The growth rate among Israeli settlers in the West Bank declined last year for the sixth consecutive year, but remained above the national average, according to government statistics seen by The Times of Israel on Sunday.
The number of Israelis living over the Green Line increased by 14,299, or 3.4 percent, in 2017, demographics information gathered by the Interior Ministry’s Population Immigration and Border Authority (PIBA) showed.
In 2016, the population increased by 15,765 or 3.9%.
The figures do not cover Jewish neighborhoods in East Jerusalem, which Israel, as opposed to the international community, does not consider settlements.
While the growth rate among Israeli settlers has not risen since 2012, the 3.4% figure from 2017 was still higher than the national average, which stood at 2% in the past year.
PIBA gathered population numbers from over 150 West Bank settlements and illegal outposts, where 435,708 Israelis are said to live. Some 2.75 million Palestinians currently live over the Green Line, according to the Defense Ministry’s Coordinator of Government Activities in the Territories unit.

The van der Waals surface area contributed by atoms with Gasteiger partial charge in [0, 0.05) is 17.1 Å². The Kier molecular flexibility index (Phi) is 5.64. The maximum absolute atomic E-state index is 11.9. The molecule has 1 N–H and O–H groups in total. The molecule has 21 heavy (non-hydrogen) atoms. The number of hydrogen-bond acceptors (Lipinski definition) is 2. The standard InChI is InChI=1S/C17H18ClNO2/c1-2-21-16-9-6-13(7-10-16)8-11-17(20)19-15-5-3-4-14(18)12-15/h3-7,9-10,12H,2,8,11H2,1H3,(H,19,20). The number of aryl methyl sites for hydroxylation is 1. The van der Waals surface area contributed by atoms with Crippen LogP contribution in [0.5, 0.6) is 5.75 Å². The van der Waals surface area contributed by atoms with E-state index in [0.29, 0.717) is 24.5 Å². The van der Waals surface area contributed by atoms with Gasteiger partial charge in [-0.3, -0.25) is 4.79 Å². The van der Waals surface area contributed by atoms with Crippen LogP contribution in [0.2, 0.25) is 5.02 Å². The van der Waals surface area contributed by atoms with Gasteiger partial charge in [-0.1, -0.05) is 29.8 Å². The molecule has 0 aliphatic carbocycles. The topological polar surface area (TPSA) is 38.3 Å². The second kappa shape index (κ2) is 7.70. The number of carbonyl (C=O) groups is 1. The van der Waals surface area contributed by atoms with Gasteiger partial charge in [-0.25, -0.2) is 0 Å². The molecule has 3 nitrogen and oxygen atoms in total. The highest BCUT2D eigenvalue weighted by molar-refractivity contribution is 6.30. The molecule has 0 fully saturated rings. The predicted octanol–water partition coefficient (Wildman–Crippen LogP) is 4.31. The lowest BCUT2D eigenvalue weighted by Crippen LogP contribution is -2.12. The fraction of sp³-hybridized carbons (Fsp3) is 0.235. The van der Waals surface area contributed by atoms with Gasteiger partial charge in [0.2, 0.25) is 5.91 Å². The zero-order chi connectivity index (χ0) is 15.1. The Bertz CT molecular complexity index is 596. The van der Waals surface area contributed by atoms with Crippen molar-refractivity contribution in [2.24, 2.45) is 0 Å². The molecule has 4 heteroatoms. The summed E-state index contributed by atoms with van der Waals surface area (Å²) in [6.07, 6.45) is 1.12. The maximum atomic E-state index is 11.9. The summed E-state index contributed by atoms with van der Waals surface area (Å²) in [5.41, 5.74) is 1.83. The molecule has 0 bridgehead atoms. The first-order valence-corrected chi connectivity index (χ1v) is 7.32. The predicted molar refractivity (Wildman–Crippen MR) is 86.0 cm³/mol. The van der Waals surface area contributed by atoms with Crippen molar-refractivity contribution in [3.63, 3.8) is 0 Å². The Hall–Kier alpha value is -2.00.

The figures showed a largely even distribution of ultra-Orthodox, national religious and secular Israelis living in the West Bank.
Responding to the numbers on Sunday, the Yesha settlement umbrella council expressed “restrained joy” over the relative growth.
But the group blamed the slight decline in the growth rate on a “quiet freeze” in settlement construction, claiming that the vast majority of homes that had received final government approval in the past year had yet to be built.
“The media reports constantly talk about the approved housing units, but the reality is completely different,” Yesha said in a statement.
Statistics from the Peace Now settlement watchdog confirmed the grievance, saying construction has begun for just 46 of roughly 3,000 homes that gained final approval in 2017.
The Yesha statement suggested the construction slowdown was an issue of bureaucracy rather than politics.
However, the group called for “serious government action to remove the barriers to construction and increase the supply of housing” over the Green Line, arguing that doing so would lower prices throughout the rest of country.